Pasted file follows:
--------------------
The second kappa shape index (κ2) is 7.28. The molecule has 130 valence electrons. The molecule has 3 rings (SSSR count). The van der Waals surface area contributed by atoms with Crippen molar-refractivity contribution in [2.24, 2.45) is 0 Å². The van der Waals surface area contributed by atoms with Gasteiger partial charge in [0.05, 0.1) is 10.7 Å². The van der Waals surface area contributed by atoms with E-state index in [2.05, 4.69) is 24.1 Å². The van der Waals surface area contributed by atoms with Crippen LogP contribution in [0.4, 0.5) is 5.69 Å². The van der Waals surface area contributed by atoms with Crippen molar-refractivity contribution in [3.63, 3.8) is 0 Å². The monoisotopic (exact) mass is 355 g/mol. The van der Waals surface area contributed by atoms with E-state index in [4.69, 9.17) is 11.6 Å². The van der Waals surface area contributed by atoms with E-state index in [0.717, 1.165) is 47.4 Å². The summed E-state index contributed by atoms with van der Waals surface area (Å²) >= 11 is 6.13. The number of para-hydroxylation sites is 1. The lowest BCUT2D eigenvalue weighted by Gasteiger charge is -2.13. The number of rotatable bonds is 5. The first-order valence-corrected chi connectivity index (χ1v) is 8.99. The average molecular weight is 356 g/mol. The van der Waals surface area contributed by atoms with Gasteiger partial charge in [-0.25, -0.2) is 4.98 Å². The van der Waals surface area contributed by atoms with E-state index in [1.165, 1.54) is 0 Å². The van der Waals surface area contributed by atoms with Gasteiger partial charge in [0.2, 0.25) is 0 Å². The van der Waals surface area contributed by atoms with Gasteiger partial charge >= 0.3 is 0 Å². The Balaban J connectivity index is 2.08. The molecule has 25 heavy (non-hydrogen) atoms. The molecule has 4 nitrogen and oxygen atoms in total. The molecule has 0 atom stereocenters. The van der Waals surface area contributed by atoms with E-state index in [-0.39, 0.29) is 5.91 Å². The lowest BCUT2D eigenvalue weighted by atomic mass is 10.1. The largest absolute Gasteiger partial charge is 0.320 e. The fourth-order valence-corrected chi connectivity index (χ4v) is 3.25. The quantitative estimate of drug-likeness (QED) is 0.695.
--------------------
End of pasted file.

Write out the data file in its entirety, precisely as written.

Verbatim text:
The second kappa shape index (κ2) is 7.28. The molecule has 130 valence electrons. The molecule has 3 rings (SSSR count). The van der Waals surface area contributed by atoms with Crippen molar-refractivity contribution in [2.24, 2.45) is 0 Å². The van der Waals surface area contributed by atoms with Gasteiger partial charge in [0.05, 0.1) is 10.7 Å². The van der Waals surface area contributed by atoms with E-state index in [2.05, 4.69) is 24.1 Å². The van der Waals surface area contributed by atoms with Crippen LogP contribution in [0.4, 0.5) is 5.69 Å². The van der Waals surface area contributed by atoms with Crippen molar-refractivity contribution in [3.63, 3.8) is 0 Å². The monoisotopic (exact) mass is 355 g/mol. The van der Waals surface area contributed by atoms with E-state index in [4.69, 9.17) is 11.6 Å². The van der Waals surface area contributed by atoms with E-state index in [0.717, 1.165) is 47.4 Å². The summed E-state index contributed by atoms with van der Waals surface area (Å²) >= 11 is 6.13. The number of para-hydroxylation sites is 1. The lowest BCUT2D eigenvalue weighted by Gasteiger charge is -2.13. The number of rotatable bonds is 5. The first-order valence-corrected chi connectivity index (χ1v) is 8.99. The average molecular weight is 356 g/mol. The van der Waals surface area contributed by atoms with Gasteiger partial charge in [-0.25, -0.2) is 4.98 Å². The van der Waals surface area contributed by atoms with E-state index in [1.165, 1.54) is 0 Å². The van der Waals surface area contributed by atoms with Gasteiger partial charge in [0.2, 0.25) is 0 Å². The van der Waals surface area contributed by atoms with Gasteiger partial charge >= 0.3 is 0 Å². The Balaban J connectivity index is 2.08. The molecule has 25 heavy (non-hydrogen) atoms. The molecule has 4 nitrogen and oxygen atoms in total. The molecule has 0 atom stereocenters. The van der Waals surface area contributed by atoms with E-state index in [-0.39, 0.29) is 5.91 Å². The lowest BCUT2D eigenvalue weighted by atomic mass is 10.1. The largest absolute Gasteiger partial charge is 0.320 e. The fourth-order valence-corrected chi connectivity index (χ4v) is 3.25. The quantitative estimate of drug-likeness (QED) is 0.695.